Over the course of her career, Los Angeles-based German artist Silke Otto-Knapp has established a painting practice drawing on a rigorous process and remarkable attentiveness to the medium’s conditions and possibilities. Her works carry a certain enigmatic quality, the seeming simplicity of the reduced compositions belied by their layered, diaphanous surfaces and a powerful sense of atmosphere. In the waiting room brings together a new group of large-scale paintings, situated in a patterned arrangement of free-standing structures to form a kind of multidimensional stage set within the gallery. In some, silhouetted bodies stretch, ambulate, and contort, in the midst of a performance, or perhaps preparing for one. Others introduce more scenic elements, reminiscent of the painted backdrops used on proscenium stages to ground actions within a particular setting.
Each of these motifs introduces its own historical valences and particular sense of space and time to the works, quickly establishing a productive tension with the surfaces they occupy. A dancing body in choreographed position implies an experience of motion, as does the moon suspended over a body of water activating the ebb and flow of the tides. These dimensions exist in the paintings, but no more so than the shifting perspective of a viewer walking around them, or the changing light in the room as the sun traverses the sky. In Otto-Knapp’s work, all of these registers and more coexist within the coded space of the canvas. Hers is a profoundly painterly practice, stemming from a deep and persistent investment in pushing at the limits of the form and mobilizing its particular capacity to sustain such dynamics.
At the Renaissance Society, a number of these works are mounted on temporary walls, while another stands alone in the form of a folding screen. In context with paintings thematically linked to performance and dance, these structures might gesture towards conventions of theatrical staging, where decorative facades frame the set for a fixed audience. Here, they operate as both supports for imagery and as partitions in a provisional architecture of their own. Vantage points and patterns of movement flow from their positioning in the space, a loose choreography enacted by whomever is viewing them. And within the bounds of the canvases themselves, the stage is set for the kinds of complex interplay painting makes possible: referential connections, material traces, embodied perceptions of time and space, the sedimented weight of history, and more ineffable experiences of emotion and affect, all collapsed into and mediated by the pictorial surface. Hovering between figuration and abstraction, they deal in intimation more than narrative, hinting at scenarios with their own strange, choreographed logic without ever charting the steps.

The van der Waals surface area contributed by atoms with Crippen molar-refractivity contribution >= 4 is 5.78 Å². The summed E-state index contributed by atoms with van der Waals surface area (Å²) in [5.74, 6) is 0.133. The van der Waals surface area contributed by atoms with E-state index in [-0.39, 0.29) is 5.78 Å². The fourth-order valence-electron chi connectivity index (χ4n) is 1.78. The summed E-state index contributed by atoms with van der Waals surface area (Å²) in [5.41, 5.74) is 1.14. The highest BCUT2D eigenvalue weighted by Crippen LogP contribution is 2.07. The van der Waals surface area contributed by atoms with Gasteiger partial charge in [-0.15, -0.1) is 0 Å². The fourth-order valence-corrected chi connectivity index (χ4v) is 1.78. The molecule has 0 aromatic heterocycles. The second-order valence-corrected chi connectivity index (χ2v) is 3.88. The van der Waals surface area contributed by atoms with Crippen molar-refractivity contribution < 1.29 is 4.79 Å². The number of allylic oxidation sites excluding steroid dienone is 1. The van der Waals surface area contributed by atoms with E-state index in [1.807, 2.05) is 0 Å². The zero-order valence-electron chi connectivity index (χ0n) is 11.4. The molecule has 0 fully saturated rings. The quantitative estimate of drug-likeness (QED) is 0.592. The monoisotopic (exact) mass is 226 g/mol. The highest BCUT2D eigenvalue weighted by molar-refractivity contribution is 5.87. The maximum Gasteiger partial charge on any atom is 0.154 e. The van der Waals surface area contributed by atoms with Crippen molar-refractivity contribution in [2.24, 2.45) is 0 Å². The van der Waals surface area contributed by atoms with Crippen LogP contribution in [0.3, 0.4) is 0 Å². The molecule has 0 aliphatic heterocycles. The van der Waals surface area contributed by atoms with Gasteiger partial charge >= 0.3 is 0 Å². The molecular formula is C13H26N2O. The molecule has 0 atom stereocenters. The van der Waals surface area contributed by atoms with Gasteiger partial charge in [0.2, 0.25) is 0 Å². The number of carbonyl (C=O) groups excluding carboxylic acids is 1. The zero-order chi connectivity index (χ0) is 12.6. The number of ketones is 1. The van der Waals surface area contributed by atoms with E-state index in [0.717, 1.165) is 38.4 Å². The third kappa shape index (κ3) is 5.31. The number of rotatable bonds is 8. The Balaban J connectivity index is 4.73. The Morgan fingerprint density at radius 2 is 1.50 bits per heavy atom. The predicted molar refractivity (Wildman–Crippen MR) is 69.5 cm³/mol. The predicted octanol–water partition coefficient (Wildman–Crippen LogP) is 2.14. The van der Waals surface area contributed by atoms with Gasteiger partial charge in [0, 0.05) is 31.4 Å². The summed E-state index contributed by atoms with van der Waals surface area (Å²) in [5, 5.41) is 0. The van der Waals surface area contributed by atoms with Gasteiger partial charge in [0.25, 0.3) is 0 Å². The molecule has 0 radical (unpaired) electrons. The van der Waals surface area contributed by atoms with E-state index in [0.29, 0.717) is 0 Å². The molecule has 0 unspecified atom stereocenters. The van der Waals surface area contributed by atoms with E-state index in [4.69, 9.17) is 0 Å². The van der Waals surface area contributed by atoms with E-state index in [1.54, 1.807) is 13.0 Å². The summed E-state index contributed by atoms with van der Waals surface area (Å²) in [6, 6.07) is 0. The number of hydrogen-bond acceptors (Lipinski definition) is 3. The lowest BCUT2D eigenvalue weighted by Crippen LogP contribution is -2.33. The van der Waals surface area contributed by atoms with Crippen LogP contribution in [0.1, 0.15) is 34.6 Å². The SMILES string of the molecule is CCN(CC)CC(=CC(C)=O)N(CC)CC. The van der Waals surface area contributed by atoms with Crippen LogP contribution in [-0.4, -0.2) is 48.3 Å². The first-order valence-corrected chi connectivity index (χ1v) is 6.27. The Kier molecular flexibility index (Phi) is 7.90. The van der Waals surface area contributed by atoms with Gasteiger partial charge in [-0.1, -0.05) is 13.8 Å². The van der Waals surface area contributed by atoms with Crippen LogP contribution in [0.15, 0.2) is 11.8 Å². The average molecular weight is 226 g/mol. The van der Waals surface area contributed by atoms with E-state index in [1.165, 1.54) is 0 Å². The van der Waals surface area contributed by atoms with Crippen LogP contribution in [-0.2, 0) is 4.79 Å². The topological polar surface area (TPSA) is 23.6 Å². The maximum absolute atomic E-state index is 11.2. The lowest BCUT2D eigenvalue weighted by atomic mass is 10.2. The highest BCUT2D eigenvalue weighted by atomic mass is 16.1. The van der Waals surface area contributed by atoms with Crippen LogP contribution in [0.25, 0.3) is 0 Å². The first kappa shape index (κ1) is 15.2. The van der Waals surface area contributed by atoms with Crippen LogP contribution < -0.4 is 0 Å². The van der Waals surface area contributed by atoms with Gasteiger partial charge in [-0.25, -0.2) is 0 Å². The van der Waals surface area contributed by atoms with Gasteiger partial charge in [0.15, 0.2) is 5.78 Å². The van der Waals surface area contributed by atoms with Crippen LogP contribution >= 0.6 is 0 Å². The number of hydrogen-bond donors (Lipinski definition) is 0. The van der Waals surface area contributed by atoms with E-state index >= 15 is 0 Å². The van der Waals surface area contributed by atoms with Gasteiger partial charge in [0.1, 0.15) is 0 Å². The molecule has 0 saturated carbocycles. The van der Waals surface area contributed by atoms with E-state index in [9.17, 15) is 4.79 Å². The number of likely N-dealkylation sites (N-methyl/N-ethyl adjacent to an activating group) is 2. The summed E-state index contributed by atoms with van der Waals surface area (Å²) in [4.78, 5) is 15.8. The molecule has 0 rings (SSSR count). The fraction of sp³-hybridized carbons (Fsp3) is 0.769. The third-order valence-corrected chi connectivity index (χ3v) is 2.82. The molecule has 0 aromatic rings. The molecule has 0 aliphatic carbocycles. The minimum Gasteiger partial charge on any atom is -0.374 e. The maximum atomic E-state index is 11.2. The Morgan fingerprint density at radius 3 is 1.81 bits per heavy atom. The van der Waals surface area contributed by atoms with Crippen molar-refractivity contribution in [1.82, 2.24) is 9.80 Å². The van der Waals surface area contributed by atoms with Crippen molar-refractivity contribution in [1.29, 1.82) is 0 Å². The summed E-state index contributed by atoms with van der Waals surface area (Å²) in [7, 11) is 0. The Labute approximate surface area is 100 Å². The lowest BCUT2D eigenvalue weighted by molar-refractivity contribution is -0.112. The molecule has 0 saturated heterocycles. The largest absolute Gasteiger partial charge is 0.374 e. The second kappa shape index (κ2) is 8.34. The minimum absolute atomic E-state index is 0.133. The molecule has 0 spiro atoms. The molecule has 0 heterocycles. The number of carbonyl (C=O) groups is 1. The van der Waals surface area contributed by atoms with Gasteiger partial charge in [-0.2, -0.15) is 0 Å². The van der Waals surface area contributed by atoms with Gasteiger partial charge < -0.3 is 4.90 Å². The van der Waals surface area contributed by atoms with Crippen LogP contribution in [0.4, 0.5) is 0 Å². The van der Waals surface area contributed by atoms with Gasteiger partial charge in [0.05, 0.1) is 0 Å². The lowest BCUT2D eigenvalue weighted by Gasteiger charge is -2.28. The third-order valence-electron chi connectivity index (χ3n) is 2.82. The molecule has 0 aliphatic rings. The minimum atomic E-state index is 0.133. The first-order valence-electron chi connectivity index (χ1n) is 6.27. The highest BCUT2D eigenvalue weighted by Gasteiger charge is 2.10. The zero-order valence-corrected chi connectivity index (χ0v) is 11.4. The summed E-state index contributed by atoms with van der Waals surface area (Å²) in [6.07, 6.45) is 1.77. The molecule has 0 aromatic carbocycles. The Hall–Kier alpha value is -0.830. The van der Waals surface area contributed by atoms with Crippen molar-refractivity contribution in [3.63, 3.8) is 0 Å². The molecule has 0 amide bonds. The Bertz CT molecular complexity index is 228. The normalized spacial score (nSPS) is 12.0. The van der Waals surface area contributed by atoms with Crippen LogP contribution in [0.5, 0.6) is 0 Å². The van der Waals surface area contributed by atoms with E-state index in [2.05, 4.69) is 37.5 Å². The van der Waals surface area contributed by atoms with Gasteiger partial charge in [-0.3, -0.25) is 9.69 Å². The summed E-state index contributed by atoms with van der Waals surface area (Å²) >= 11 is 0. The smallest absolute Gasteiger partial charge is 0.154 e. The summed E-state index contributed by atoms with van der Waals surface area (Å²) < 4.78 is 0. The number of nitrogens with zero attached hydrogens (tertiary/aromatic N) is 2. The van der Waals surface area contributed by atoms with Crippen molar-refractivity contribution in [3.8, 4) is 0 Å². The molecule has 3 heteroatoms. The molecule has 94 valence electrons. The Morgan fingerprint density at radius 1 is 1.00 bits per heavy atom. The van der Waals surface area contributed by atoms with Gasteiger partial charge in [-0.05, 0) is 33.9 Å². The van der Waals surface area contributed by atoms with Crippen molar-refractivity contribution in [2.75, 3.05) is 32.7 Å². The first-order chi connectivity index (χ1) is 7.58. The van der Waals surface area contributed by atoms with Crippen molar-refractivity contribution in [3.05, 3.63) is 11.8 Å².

Curated by Solveig Øvstebø.
SILKE OTTO-KNAPP was born in 1970 in Osnabrück, Germany, and lives and works in Los Angeles. Selected recent solo exhibitions include Midway Contemporary Art, Minneapolis (2018), the Art Gallery of Ontario, Toronto (2015), Camden Arts Centre, London (2014), Museo Marino Marini, Florence (2014), Kunsthalle Wien, Vienna (2014), and Kunsthal Charlottenborg, Copenhagen (2013). She has also presented solo exhibitions at Berkeley Art Museum and Pacific Film Archive, Berkeley (2011), Kunstverein München, Munich (2010), Modern Art Oxford, Oxford (2009), and Tate Britain, London (2005).